Hungarian Paprika from the Hodi Family

Excerpt from Ari’s Top 5 enews

A new arrival in Ann Arbor from the south of Hungary

I’m excited to say that, after many months of waiting (pandemic-induced ordering issues, etc.), we’ve just received a new shipment of farmstead Hungarian paprika at the Deli. It comes to us from the Hodi family in the paprika-producing region of Szeged in the south of the country. Frank and Amy from the Bakehouse and I visited them nearly 15 years ago now on our first visit to Hungary to begin learning about the food and baking of the country that, all these years later, has led to a whole range of wonderful offerings like Dobos Torta, Esterházy Torta, Lángos, Flodni, Kifli, and the super tasty sweet bread, Somodi Kalács! 

The Hodis, to my knowledge, are one of the only family producers left that has enough size and volume for us to get hold of their product, but are still small enough that they process all their own peppers. They grow the peppers, ripen them fully in the field, dry them, and stone grind them to make the paprika powder which they then hand pack. The flavor is fantastic—far fuller and livelier than the standard commercial “Hungarian paprika” which is sold in this country. (Many food folks in Hungary swear to me with great certainty that the popular brands of “Hungarian paprika” on the world market are NOT truly of Hungarian origin.) What we get is the highest grade available—Különleges (meaning “extraordinary” or “special”) paprika. Visually, it is a dark fiery red, it has an unsurpassable aroma, and an eye-opening pungency and depth of flavor. It’s not hot, but it is hugely flavorful!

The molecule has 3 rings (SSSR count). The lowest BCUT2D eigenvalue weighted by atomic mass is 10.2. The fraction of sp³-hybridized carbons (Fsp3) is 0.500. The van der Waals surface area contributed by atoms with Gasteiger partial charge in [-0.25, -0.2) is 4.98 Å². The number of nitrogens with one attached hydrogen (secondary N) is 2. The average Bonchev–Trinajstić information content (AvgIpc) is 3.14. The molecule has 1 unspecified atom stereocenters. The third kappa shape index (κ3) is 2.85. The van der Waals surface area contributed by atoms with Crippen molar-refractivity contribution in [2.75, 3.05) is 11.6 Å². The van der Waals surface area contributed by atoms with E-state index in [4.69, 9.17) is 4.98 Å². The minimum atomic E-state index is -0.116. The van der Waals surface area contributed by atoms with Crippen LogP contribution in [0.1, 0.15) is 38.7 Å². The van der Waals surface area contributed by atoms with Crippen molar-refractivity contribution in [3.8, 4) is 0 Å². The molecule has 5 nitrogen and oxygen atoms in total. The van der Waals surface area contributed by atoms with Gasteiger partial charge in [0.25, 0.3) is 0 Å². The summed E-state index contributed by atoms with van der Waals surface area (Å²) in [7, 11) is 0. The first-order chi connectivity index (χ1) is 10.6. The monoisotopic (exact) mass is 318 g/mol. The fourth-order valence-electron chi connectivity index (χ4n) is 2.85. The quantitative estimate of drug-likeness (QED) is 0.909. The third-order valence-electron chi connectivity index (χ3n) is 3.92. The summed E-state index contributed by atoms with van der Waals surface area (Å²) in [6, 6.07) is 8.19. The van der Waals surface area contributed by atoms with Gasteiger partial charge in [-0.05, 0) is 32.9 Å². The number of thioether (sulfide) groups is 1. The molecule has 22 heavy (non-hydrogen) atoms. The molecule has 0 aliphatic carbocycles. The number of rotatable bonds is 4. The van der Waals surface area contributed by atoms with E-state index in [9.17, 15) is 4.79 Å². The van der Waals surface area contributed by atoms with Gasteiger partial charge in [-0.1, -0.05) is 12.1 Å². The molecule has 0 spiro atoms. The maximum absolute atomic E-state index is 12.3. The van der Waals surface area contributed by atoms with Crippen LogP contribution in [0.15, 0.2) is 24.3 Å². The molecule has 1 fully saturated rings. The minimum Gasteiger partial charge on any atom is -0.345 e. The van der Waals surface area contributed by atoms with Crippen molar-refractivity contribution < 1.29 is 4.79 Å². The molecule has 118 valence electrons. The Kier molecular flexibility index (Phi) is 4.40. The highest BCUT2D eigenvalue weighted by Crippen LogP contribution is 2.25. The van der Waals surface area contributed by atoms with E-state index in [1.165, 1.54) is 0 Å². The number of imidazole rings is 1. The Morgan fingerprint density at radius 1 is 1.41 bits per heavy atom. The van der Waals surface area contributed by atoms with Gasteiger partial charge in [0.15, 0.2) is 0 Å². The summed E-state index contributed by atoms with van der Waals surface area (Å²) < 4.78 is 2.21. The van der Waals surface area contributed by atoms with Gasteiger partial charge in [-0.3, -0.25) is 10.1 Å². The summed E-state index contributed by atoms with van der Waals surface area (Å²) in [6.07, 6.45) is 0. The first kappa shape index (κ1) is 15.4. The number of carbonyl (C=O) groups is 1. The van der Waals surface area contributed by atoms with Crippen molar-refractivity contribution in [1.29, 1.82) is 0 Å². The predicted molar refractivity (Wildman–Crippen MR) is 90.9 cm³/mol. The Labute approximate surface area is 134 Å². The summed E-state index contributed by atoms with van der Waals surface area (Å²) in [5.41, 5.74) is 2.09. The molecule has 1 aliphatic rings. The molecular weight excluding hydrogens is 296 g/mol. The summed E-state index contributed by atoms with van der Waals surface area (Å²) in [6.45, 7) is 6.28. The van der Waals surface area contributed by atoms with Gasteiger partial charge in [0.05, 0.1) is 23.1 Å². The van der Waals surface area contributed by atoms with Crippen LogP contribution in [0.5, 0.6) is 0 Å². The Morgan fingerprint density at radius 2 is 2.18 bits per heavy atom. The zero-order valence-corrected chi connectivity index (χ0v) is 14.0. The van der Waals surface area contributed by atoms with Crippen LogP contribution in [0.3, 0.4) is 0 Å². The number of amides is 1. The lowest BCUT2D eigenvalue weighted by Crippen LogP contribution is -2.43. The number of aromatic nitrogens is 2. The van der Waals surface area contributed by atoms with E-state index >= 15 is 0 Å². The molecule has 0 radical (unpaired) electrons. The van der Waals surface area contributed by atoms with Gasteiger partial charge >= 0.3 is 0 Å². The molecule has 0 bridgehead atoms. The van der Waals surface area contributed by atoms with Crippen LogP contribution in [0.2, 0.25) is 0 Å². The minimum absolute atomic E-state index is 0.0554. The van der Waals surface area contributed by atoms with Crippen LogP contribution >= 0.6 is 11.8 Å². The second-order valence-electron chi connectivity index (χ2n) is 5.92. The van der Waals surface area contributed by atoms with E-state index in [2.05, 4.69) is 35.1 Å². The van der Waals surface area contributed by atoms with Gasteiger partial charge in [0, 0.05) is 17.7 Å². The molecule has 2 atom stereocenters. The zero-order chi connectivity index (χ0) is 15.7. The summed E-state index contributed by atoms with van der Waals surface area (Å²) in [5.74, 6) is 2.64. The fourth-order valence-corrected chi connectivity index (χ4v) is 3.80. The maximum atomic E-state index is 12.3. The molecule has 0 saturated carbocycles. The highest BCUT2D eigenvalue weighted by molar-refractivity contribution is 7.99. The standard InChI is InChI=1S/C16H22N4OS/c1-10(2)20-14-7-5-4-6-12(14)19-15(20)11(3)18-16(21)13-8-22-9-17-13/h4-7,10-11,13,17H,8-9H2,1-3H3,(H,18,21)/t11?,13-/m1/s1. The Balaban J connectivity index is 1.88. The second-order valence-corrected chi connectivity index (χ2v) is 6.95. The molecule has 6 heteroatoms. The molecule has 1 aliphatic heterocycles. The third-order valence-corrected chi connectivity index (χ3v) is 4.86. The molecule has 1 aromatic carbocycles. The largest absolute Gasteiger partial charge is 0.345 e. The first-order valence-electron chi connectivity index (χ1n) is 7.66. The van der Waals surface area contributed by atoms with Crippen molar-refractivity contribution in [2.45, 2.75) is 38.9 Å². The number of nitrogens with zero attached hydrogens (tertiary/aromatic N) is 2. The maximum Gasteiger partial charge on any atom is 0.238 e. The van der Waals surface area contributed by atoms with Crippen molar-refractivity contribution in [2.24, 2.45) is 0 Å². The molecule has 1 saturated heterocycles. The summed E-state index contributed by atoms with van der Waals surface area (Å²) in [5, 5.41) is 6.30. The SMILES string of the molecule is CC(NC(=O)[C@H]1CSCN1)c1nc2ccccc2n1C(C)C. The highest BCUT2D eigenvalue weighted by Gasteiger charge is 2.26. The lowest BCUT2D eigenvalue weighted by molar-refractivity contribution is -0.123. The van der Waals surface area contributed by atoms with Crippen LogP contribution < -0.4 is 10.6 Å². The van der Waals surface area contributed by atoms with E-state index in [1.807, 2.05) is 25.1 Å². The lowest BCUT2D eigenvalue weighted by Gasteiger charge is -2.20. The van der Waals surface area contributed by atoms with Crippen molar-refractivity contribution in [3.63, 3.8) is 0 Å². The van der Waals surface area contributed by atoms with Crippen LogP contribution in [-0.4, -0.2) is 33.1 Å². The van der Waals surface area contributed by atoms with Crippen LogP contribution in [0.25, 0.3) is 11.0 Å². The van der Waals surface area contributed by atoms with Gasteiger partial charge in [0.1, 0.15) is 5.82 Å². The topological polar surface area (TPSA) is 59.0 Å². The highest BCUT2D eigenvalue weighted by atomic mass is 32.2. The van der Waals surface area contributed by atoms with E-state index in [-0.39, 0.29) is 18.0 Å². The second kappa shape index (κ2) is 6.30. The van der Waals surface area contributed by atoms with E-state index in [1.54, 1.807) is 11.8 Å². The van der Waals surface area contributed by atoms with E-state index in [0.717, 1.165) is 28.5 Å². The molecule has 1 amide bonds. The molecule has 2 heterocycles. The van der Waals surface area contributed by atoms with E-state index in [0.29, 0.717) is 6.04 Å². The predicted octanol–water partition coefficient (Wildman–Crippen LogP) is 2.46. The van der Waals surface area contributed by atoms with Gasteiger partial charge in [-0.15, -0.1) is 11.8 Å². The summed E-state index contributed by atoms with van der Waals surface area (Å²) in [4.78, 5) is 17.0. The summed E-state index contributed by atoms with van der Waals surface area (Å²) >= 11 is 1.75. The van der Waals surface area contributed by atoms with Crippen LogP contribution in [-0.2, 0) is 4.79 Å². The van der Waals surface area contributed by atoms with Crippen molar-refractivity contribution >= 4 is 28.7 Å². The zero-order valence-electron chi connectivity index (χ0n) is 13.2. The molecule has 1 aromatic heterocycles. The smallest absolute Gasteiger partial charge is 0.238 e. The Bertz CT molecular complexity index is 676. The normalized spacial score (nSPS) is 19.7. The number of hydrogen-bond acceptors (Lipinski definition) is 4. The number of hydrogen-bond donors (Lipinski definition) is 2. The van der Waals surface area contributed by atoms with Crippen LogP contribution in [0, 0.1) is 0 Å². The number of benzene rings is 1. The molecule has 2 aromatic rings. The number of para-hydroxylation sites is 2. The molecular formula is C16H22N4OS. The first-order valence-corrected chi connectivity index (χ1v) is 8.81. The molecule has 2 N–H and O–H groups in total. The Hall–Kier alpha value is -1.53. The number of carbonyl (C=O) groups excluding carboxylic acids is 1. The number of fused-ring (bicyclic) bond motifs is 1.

Chile peppers, of course, came to Hungary from the Western Hemisphere. Paprika is often referred to by culinary historians as the “first democratic spice”—it was taken up first by poor Hungarians in rural areas, who adopted it primarily because they couldn’t afford the more expensive options (like black pepper, nutmeg, or cinnamon) that were so highly prized by upper-class cooks. Starting with the peasantry, paprika worked its way “up” through society until, eventually, it was adopted by the Hungarian nobility that had originally ignored its arrival. It’s been an essential ingredient in Hungarian cooking of all sorts ever since. After 1945, landowners were forced by the Communist government into coops and fresh produce was not allowed to be sold directly at farm markets. The small producers of paprika disappeared or went “underground.” When we visited Mr. and Mrs. Hodi, they told us stories about farmers coming to the market back then with matchboxes filled with paprika. People would pass the packet discreetly to potential customers who could sample it by smell or a small taste from the tip of their finger and then place an order to be delivered discreetly at a later date.

There’s a Hungarian saying that “one who has salt and paprika has all the spices necessary.” Paprika is ubiquitous in Hungarian cookery, used to add flavor, color, and depth to all sorts of dishes. Fish dishes, on meat, poultry, with potatoes, mushrooms, soup, and stews. “Every restaurant in Hungary, you see it on the table,” one Hungarian related to us during that initial visit. “But,” she added, “you may not see black pepper.” To give you a sense of how important it is, the average Hungarian family consumes about a kilo of paprika a year.

The Hungarian product is very particular, and not really interchangeable with the also wonderful paprikas of Spain. Its deep aroma and complex flavor are completely different, almost meaty in its taste. Without it, it’s impossible to do authentic Hungarian cooking. To release the full flavor of the paprika, you need to add it to hot fat, (not too hot though, or the sugars in the paprika will burn). Without the heat, the full flavor of the paprika won’t be realized. Take note that paprika is also added at the end of the cooking and at the table, not just in the recipe preparation. On an even simpler level, you can put Hungarian paprika on potatoes, rice, fried eggs, toast, or salad. Sprinkle it onto deviled eggs or omelets, or onto pasta dishes. I’ve taken to leaving a tin on my table so that I can add it at will. Per the great George Lang, Hungarian paprika is a “very special flavor.”